We seem to spend a lot of time thinking about the transitions young girls face as they go from childhood to womanhood. We have not spent as much time considering the challenges boys face as they enter manhood; the expectations and fears it surely must engender are all too often taken for granted. I did not grow up having to think about what would happen if a war came and I was called to "duty." It should not be anyone's duty to kill for us or destroy an enemy we have not come to know. At one time, a long time ago now, soldiers were required to know their enemy. They had to learn about their culture; who they were as a people. It was only a slightly more honorable way to enter battle, if one can ever use the word honor as it relates to killing one's fellow beings, no matter the accepted reason.
When my oldest son was young, in that between place around age thirteen, he and a friend were behind the house one summer day playing with toy soldiers. They lined them up on the rock wall and went through whatever scenarios faux soldiers go through on their way to victory. I could barely hear them from inside the house and didn't pay it a lot of mind. I knew my son and life as a soldier was not being entertained as an acceptable future. They were just playing, I told myself, as I had done with toy cowboys and Indians on the floor of the living room a whole lot of years earlier. The problem with this lies in what it consciously or unconsciously teaches: to view others as potential enemies, as The Other.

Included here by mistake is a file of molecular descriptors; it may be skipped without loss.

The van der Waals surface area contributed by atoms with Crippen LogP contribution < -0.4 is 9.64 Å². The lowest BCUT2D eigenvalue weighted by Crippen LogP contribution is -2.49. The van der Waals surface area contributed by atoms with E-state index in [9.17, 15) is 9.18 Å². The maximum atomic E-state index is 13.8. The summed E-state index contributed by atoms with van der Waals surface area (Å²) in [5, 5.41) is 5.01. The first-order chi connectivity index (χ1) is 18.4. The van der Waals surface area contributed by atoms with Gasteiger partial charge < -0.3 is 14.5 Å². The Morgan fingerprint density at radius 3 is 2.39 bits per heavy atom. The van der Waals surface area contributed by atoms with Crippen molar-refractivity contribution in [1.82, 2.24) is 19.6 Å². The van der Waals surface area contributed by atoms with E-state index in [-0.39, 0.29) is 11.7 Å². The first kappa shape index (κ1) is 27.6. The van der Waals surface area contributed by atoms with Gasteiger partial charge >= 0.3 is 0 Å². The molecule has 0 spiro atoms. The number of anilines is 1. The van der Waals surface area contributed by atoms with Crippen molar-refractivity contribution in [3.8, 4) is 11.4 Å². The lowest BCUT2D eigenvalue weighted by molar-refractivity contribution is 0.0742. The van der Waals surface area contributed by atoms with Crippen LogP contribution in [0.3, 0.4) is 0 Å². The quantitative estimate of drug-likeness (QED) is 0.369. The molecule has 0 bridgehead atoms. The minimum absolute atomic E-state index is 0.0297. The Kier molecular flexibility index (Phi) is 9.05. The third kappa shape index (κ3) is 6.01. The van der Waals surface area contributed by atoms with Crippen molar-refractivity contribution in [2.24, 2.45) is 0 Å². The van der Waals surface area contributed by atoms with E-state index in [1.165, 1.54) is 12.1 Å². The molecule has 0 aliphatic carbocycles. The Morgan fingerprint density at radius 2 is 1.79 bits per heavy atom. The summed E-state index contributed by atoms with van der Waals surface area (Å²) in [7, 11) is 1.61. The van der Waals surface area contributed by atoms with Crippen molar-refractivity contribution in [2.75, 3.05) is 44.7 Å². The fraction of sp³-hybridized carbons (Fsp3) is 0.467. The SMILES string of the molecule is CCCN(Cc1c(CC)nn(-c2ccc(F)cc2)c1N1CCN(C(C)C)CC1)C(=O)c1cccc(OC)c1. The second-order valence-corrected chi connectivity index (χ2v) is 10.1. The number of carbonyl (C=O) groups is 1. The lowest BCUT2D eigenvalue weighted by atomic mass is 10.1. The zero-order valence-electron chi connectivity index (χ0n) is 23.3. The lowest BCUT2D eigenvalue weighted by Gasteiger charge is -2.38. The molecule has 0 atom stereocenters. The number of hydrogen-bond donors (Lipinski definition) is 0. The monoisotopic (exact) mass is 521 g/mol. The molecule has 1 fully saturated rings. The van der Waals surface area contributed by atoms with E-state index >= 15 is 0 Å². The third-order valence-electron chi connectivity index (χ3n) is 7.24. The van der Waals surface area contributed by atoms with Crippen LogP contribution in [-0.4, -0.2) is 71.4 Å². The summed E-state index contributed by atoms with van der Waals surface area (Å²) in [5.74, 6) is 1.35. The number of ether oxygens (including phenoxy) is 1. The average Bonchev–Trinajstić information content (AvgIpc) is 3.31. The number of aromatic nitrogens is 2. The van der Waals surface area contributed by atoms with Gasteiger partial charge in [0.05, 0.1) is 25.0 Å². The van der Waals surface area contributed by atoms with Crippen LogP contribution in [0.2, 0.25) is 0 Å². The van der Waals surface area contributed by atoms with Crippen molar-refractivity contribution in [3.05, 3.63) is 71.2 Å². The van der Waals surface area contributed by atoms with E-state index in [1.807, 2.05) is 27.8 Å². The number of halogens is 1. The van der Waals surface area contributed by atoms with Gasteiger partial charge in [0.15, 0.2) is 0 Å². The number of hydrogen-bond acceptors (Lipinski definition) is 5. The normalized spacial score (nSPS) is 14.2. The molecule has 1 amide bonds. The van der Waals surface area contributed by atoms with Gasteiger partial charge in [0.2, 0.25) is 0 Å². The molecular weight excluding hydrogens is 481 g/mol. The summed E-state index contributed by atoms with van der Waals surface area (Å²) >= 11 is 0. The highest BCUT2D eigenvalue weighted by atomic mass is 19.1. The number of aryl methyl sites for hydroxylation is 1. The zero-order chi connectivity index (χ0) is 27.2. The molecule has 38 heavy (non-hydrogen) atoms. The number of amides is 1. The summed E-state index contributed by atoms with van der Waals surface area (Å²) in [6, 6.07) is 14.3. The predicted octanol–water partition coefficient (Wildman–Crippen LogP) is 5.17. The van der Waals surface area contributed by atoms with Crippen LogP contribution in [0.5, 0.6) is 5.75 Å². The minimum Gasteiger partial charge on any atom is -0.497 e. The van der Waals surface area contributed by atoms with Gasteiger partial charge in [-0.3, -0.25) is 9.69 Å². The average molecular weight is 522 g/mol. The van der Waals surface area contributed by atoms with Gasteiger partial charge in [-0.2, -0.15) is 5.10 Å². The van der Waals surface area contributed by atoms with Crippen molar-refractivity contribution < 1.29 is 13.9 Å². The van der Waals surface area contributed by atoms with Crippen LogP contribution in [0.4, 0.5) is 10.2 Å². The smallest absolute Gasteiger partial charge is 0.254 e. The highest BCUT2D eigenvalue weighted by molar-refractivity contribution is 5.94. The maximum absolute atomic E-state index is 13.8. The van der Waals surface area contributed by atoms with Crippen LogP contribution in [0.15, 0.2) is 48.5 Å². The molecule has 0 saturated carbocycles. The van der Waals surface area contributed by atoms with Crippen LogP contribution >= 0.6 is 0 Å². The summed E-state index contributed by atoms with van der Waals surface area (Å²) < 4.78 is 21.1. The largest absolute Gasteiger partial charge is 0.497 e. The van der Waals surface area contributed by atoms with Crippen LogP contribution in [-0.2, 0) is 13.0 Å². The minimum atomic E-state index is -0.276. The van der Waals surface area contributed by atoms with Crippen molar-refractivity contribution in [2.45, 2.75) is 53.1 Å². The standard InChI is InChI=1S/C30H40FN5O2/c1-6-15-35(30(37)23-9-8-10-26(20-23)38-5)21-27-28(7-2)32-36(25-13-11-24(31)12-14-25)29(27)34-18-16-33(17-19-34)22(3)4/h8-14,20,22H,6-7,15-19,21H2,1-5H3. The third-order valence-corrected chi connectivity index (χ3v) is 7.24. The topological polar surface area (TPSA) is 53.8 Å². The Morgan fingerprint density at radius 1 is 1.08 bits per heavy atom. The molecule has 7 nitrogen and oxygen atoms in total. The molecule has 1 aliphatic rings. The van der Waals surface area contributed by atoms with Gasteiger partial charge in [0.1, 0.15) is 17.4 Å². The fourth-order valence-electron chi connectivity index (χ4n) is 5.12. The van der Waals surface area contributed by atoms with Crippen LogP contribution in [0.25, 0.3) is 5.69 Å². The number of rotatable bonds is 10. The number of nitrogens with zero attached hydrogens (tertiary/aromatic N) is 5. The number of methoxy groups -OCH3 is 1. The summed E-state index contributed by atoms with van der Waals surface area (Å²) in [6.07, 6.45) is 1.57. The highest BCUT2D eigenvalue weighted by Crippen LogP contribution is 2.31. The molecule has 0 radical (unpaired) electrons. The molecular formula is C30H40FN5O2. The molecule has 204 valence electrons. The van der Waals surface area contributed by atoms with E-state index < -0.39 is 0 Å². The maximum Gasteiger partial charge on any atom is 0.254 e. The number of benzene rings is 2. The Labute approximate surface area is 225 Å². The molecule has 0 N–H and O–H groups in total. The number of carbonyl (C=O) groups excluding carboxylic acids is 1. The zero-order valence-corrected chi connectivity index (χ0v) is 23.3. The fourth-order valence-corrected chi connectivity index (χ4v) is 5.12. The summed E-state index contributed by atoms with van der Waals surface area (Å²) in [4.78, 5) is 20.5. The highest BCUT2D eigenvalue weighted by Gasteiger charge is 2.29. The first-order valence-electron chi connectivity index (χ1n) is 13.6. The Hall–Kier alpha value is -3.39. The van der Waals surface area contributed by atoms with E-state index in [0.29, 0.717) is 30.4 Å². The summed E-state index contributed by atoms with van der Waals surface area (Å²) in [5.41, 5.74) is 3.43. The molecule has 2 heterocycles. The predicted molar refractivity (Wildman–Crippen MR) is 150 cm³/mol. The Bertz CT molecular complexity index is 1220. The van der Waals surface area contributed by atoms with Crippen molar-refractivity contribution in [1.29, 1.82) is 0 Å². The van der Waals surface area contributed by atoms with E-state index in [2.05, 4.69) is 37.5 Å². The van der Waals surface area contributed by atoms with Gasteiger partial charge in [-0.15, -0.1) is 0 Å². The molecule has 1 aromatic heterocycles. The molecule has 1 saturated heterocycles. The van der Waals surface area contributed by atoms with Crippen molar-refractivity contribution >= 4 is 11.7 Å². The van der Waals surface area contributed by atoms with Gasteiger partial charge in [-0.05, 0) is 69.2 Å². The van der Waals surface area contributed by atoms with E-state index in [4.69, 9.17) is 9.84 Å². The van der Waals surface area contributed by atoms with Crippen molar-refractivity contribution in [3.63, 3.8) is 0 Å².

At some point they reminded each other the county fair was that evening, and lying on the swimming raft for a while to catch some sun and get a little tan might be a good idea. This was followed by the names of some girls they knew. Soldiers were left at their posts and they came inside to change into swimming trunks.
Neither of these boys ever had to serve in a war, but many have. Some came back, too many did not. One is too many.
The plastic army men are always green.
They’re caught in awkward poses,
one arm outstretched as if to fire,
legs parted and forever stuck on a swiggle
of support, as rigid and green as the boots.
This one has impressions of pockets,
a belt, a collar, a grip on tiny binoculars
intended to enlarge, no doubt, some
In back, attached to the belt is a canteen
or a grenade (it’s hard to tell). The helmet
is pulled down low, so as to hide the eyes.
If I point the arm, the gun, toward me,
I see that this soldier is very thin.
It’s almost unreal, how thin he is.
~Mary M. Brown